First break!

Discussion in 'Beginners Corner' started by Plin, Dec 22, 2018.

  1. Bruce7

    Bruce7 Brown Belt

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    Sounds like a great plan. You are a head because you did not fall back from not practicing. After training for 12 years. I still worked on the basics everyday.

    Breaking
    I am sure your fiends have told you
    The safest for hand is a palm strike or hammer fist. Even better use your elbow. Unless requirement don't do a knife hand.
     
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  2. Plin

    Plin Yellow Belt

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    So far, my only break has been the one at the holiday party, with a side kick. I’m not sure when hand breaks come into the mix, but it’s not in the next six months based on my study sheets.
     
  3. gpseymour

    gpseymour MT Moderator Staff Member

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    Use your "geek out" energy on the stuff you've already been taught, when you can convince yourself. That's where you'll make the greatest gains. The more solid that stuff is, the easier it is to learn the new stuff. And definitely keep up the fitness work - that will never be wasted time.
     
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  4. gpseymour

    gpseymour MT Moderator Staff Member

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    This differs by school/instructor, but some instructors will do things "ahead of time" if a student is enthusiastic about them. If I taught breaks (and I do not), I'd want to leverage the enthusiasm of a student who enjoys them, and would consider (if I consider it safe for them) teaching them earlier than they show up in the syllabus. You know your instructor better than I do, so use your judgment, but consider asking them how early they'd be willing to teach you more breaks.
     
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  5. Bruce7

    Bruce7 Brown Belt

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    Your teacher has a good plan. Side kick is the safest I have never hurt my foot with a side kick.

    Pride is a good and bad thing.

    Good pride drives you when your so exhausted you thing your going to die , but you keep going.

    Bad pride makes you do stupid stuff. I have just come back to MA after 34 years.
    An 18 year old BB was telling me I was turning my body to much doing a side kick.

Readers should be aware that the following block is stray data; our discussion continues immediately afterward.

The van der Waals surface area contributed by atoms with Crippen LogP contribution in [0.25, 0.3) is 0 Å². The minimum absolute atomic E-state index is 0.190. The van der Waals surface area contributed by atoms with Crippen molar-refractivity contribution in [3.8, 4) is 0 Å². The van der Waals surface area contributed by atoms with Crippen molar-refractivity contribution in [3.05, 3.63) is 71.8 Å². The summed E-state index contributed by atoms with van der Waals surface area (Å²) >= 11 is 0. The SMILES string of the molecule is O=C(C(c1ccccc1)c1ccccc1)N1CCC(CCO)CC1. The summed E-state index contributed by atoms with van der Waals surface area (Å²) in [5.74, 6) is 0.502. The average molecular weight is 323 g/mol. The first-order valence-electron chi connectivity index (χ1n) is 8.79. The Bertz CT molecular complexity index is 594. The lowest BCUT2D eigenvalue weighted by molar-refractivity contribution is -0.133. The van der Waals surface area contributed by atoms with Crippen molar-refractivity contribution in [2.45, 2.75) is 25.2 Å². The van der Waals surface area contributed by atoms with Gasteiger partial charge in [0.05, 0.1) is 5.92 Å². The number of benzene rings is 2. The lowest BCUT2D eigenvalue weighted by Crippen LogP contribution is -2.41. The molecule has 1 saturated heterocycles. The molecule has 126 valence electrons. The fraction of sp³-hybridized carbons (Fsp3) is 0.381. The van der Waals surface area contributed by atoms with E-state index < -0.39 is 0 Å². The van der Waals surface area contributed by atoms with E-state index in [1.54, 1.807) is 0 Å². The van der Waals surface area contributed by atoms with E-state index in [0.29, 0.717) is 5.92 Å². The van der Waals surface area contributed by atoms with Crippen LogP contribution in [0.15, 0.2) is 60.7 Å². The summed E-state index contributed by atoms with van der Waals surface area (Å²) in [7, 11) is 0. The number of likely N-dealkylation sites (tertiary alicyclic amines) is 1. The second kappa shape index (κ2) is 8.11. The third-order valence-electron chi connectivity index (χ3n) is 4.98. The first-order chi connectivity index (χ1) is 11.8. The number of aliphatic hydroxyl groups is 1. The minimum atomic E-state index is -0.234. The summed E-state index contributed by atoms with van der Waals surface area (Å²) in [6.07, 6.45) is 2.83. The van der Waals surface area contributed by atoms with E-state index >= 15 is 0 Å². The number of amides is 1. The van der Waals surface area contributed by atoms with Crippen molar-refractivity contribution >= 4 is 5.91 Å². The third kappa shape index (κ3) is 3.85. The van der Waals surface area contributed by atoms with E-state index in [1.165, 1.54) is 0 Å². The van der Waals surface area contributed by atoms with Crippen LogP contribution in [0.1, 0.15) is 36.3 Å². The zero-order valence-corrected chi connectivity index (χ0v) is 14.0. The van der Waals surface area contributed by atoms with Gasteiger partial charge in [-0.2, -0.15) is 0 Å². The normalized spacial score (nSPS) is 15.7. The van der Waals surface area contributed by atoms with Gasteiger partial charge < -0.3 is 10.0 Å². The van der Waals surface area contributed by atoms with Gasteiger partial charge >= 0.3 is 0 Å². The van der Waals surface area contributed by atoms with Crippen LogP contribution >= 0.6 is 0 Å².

She showed me a half chamber side kick, I smiled and did a half chamber side kick.
    She had just started teaching and I wanted to be supportive. I did not let it show, but it irritated me.
    She got some boards out and told us we could break them anyway we wanted.
    Most people were breaking with an elbow. I want to show off, stupid pride.
    I got a black board broke it with a knife hand. It hurt my little finger just enough to think that was stupid.
    I have not broken a board in 35 years,
    I could have broke my hand using a knife hand, had I hit the board wrong and at my age it would taken along time to recover.
     
    Last edited: Jan 2, 2019
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  6. gpseymour

    gpseymour MT Moderator Staff Member

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    I have a lingering bit of ache in a clavicle joint (I've forgotten the name of the clavicle joint out at the shoulder) from showing some younger (early 20's) advanced belts "how it's done" on some long rolls. We all get a little stupid sometimes.
     
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  7. Plin

    Plin Yellow Belt

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    I like the way the curriculum is set up, since the next two tests cover a lot of the same material as my first one--same 3-step sparring sequences, basic kicks and self-defense moves--but, as my instructor has explained, I will be expected to continue to refine my technique. So I'm still practicing a lot of the same stuff as before, but trying to pay close attention to detail. Learning new information and moves is just a bonus. Just because I've memorized the "steps" of Chon Ji and Dan Gun doesn't mean I've mastered them, by a long shot.
     
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  8. JR 137

    JR 137 Senior Master

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    Acromioclavocular joint, or “AC joint.” That’s the “separated shoulder” joint.

    The one at the chest, at the sternum is the Sternoclavicular joint, or “SC joint.”
     
  9. gpseymour

    gpseymour MT Moderator Staff Member

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    I remembered the one at the sternum, because I managed a minor dislocation there this year.